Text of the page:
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Euro 2024: Turkey player investigated over goal celebration

July 3, 2024

Footballer Merih Demiral scored both goals against Austria that put Turkey into the Euro 2024 quarterfinals. UEFA has now opened a probe into a celebration gesture he made that is linked to a far-right Turkish group.

Turkey's Merih Demiral celebrates scoring his side's opening goal
The player's celebrations after his first goal were not the ones that caused controversyImage: Thanassis Stavrakis/AP Photo/picture alliance

Euro 2024 tournament organizer UEFA on Wednesday said it was investigating Turkish national football player Merih Demiral for "inappropriate behavior" during his side's knockout game against Austria in Leipzig.

After scoring a goal on Tuesday evening in the knockout match, the 26-year-old defender made the so-called wolf salute — a symbol of Turkey's far-right "Gray Wolves" — with both hands.

Demiral put his side ahead less than a minute after the match began and scored a second just before the hour mark. After netting the second, he made the gesture — with index and little finger raised — associated with the violent ultra-nationalist organization.

What the player said

Demiral has defended his controversial celebration gesture saying it was merely an expression of national pride.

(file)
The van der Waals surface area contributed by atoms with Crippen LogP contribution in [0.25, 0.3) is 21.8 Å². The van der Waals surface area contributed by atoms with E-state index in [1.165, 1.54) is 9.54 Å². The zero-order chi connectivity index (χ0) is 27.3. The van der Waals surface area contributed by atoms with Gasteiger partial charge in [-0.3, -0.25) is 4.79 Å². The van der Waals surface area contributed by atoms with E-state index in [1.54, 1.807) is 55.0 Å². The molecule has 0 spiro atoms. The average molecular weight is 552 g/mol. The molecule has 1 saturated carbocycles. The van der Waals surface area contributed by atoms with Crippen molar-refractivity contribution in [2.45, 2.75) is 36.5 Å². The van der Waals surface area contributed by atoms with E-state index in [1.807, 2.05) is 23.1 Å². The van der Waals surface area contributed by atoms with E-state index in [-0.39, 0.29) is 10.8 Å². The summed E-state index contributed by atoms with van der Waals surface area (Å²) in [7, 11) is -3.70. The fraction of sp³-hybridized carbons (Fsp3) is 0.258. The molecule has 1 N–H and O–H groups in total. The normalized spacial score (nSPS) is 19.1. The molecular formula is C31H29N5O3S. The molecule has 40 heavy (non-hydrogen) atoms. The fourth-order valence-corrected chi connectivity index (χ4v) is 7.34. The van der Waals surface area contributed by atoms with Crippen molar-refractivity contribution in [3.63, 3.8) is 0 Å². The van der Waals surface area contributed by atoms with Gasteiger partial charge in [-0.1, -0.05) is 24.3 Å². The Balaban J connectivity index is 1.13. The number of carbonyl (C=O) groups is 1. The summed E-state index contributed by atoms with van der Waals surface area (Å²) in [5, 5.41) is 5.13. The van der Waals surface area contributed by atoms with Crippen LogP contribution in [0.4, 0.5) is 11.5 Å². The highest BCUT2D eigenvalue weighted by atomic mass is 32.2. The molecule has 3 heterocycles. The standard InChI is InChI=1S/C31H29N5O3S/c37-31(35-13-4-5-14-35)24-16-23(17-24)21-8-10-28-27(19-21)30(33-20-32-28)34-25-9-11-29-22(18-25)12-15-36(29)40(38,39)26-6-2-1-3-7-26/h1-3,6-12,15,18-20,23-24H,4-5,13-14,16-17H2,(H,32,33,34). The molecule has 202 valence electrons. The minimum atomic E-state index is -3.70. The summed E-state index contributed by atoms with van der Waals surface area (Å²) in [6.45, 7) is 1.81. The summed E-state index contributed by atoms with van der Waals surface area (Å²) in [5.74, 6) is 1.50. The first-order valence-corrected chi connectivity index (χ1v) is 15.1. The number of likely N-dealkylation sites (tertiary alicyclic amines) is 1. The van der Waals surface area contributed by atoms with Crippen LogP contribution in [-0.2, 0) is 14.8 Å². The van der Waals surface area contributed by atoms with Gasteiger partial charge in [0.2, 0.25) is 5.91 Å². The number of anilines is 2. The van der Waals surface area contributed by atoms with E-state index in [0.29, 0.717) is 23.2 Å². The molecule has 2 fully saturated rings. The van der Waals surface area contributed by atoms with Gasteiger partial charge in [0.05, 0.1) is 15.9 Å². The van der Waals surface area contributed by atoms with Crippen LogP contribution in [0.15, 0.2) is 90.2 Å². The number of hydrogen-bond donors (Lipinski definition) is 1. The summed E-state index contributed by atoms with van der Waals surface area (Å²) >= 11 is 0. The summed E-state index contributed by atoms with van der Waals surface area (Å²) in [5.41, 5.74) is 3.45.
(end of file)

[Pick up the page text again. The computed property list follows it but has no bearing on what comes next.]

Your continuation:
"The way I celebrated has something to do with my Turkish identity," said Demiral, when questioned at the post-match press conference. "That's why I made this gesture." 

Demiral, named player of the match, said he had seen people in the stadium who had also made this gesture. 

There was "no hidden message" behind it, said Demiral. 

"We are all Turks, I am very proud to be Turkish and that is the meaning of this gesture. I just wanted to demonstrate how happy and proud I am," said Demiral.

The player hoped there would be "even more opportunities to show this gesture."  The team face the Netherlands in Berlin on Saturday.

Why are people unhappy with the gesture?

Among the paramilitary Gray Wolves' prime targets are non-Turkish ethnic minorities such as Kurds, Greeks, and Armenians. Members are said to be often involved in attacks and clashes with Kurdish and leftist activists.

The group was established in the late 1960s and became prominent amid political violence in the late 1970s. 

Ahead of the round of 16 match, the Society for Threatened Peoples (STP) had called on UEFA, European football's governing body, not to tolerate the wolf salute in stadiums. It said some Turkish fans displayed it in previous games.

"This happened repeatedly and was broadcast live on television," said STP Middle East representative Kamal Sido. "UEFA should clearly position itself against the display of right-wing extremist symbols and impose a stadium ban on the display of the wolf salute."

It is "understandable and welcome that the fans of the Turkish national team are celebrating their team's successes," Sido continued. 

Making the wolf salute has "nothing to do with peaceful and justified celebration and, above all, harms the majority of peaceful fans."

German Interior Minister Nancy Faeser condemned Demiral's goal celebration and urged UEFA to take action.

"Symbols of Turkish right-wing extremists have no place in our stadiums," she said.

"It's not acceptable to use the Euros as a platform for racism. We expect UEFA to look into the case and consider sanctions."

Turkey's Foreign Ministry summoned the German ambassador to Ankara to protest Berlin's condemnation of Demiral. 

rc/sms (dpa, SID)